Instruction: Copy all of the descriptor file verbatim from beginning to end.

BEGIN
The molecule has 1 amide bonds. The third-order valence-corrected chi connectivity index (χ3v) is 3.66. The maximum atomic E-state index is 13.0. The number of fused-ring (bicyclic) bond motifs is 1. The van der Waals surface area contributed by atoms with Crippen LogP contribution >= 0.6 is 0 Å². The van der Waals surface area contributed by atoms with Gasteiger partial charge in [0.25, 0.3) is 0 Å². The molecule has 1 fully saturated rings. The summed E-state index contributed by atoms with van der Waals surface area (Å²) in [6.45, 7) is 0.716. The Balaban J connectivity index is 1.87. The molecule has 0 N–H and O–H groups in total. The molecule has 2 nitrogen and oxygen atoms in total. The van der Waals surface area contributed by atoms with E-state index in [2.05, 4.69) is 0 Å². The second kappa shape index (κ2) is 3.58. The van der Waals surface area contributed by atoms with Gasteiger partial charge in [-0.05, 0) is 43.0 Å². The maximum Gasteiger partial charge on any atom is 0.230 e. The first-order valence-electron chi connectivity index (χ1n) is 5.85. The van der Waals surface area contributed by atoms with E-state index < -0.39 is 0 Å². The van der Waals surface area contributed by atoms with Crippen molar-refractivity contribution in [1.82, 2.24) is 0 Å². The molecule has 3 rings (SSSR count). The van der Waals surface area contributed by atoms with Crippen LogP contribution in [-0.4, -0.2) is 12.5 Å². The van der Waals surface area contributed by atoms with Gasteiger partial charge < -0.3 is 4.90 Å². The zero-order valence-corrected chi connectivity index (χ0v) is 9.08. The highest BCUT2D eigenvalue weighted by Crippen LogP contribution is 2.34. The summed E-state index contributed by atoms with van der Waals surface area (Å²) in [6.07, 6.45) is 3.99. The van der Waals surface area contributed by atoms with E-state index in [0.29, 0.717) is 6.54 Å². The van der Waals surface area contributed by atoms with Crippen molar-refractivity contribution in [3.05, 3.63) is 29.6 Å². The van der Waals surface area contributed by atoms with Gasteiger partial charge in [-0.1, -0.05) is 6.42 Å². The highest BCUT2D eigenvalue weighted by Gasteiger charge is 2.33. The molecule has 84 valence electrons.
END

The molecule has 1 amide bonds. The third-order valence-corrected chi connectivity index (χ3v) is 3.66. The maximum atomic E-state index is 13.0. The number of fused-ring (bicyclic) bond motifs is 1. The van der Waals surface area contributed by atoms with Crippen LogP contribution >= 0.6 is 0 Å². The van der Waals surface area contributed by atoms with Gasteiger partial charge in [0.25, 0.3) is 0 Å². The molecule has 1 fully saturated rings. The summed E-state index contributed by atoms with van der Waals surface area (Å²) in [6.45, 7) is 0.716. The Balaban J connectivity index is 1.87. The molecule has 0 N–H and O–H groups in total. The molecule has 2 nitrogen and oxygen atoms in total. The van der Waals surface area contributed by atoms with E-state index in [2.05, 4.69) is 0 Å². The second kappa shape index (κ2) is 3.58. The van der Waals surface area contributed by atoms with Gasteiger partial charge in [-0.05, 0) is 43.0 Å². The maximum Gasteiger partial charge on any atom is 0.230 e. The first-order valence-electron chi connectivity index (χ1n) is 5.85. The van der Waals surface area contributed by atoms with E-state index < -0.39 is 0 Å². The van der Waals surface area contributed by atoms with Crippen molar-refractivity contribution in [1.82, 2.24) is 0 Å². The molecule has 3 rings (SSSR count). The van der Waals surface area contributed by atoms with Crippen LogP contribution in [-0.4, -0.2) is 12.5 Å². The van der Waals surface area contributed by atoms with Gasteiger partial charge < -0.3 is 4.90 Å². The zero-order valence-corrected chi connectivity index (χ0v) is 9.08. The highest BCUT2D eigenvalue weighted by Crippen LogP contribution is 2.34. The summed E-state index contributed by atoms with van der Waals surface area (Å²) in [6.07, 6.45) is 3.99. The van der Waals surface area contributed by atoms with E-state index in [0.29, 0.717) is 6.54 Å². The van der Waals surface area contributed by atoms with Crippen molar-refractivity contribution in [3.05, 3.63) is 29.6 Å². The van der Waals surface area contributed by atoms with Gasteiger partial charge in [-0.1, -0.05) is 6.42 Å². The highest BCUT2D eigenvalue weighted by Gasteiger charge is 2.33. The molecule has 84 valence electrons.